BRYAN More than 1.1-million students in the United States were homeless in the 2011 - 2012 school year. Since the recession that number has continued to climb. In fact, Bryan ISD says their student homeless population has nearly doubled since 2011.
There are nearly 16,000 students enrolled at Bryan ISD.
“As a community we are facing more challenges,” said Mary Walraven of Project Hope in Bryan ISD. “Our economy has changed; Bryan ISD is 74% free and reduced lunch which has changed significantly since my kids were here and no to mention the national statistic says we are just one or two paychecks away from homelessness.”
Mary Walraven has been with the district for 23 years, and says one of those challenges is student homelessness -- which continues to grow.
“Kids can be identified as homeless if they have temporary substandard housing because of economic hardship. That includes living in our shelters: Twin city mission, Phoebe's home and it includes living in cars, parks other things not meant for human residency; and we also have families living in sheds,” Walraven said. “This also means the student or students are without a parent or guardian for lots of reasons: they've been kicked out; they're parents are in jail; parents have been hospitalized or there is just some reason the family can't live together.”
Walraven is the brainchild behind Project Hope, an organization she started 13 years ago to help homeless students get back on their feet and back in school.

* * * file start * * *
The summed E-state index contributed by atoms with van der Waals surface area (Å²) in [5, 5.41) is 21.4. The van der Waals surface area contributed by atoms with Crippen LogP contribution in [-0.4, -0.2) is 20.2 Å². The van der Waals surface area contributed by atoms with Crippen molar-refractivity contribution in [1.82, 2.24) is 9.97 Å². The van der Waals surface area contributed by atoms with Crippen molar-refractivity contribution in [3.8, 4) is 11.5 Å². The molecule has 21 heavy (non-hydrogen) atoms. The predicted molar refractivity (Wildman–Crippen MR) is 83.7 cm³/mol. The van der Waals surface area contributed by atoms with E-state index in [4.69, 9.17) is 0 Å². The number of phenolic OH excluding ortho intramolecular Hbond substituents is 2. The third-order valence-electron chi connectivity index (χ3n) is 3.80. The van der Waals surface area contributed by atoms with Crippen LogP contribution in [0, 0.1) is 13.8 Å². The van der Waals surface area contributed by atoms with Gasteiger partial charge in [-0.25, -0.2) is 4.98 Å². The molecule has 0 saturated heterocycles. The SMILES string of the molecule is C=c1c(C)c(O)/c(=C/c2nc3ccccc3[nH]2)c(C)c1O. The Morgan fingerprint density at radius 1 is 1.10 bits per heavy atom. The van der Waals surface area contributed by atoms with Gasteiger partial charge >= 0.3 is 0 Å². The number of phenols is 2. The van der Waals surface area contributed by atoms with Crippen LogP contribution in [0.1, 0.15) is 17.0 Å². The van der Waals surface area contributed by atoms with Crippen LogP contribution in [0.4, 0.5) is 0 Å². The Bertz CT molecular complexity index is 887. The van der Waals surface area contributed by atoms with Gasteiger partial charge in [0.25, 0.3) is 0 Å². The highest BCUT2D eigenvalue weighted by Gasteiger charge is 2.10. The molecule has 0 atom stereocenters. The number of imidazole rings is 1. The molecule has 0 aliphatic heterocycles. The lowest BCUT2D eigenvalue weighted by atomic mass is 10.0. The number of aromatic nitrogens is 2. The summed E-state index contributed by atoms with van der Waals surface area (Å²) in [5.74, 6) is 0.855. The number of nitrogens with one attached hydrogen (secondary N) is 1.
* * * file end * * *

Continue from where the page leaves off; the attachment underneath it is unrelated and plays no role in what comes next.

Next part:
“We help them with food, clothes, school supplies, transportation and anything that would hinder them from being at school or being ready to learn,” Walraven added.
Walraven said Project Hope began with “No child left Behind” when it was initiated in 2001 and it was required by the McKinney-Vento Act. The McKinney-Vento Act is a federal law that says homeless children have the right to an education and it's our job to remove any barriers from that child attending school.
“It has to be short-term because of economic hard-ship and temporary. It can't be that you and I move in together to save gas or save on rent,” said Walraven.
There were 316 homeless students in BISD during the 2010/11 school year. That number has jumped to 578 homeless students for this year. While College Station is certainly not immune, the need is much smaller with the district serving 124 homeless students. The students who receive assistance from Project Hope are also supplied with food and personal hygiene products from the organization's emergency food pantry to help them get through the weekend.
"I give credit to the kids and their determination and resilience that say 'I'm going to do this,' ” Walraven explained.
Walraven says she's proud to see the students achieve a greater path through education while overcoming what she calls a desperate situation.
The students who are enrolled in Project Hope receive breakfast and lunch Monday through Friday; and since the need has grown so much over the years, Walraven says the organization opened up an emergency food pantry to provide food and toiletries and personal hygiene products to supply the students over the weekend.
For more on Project Hope, click on the link below.
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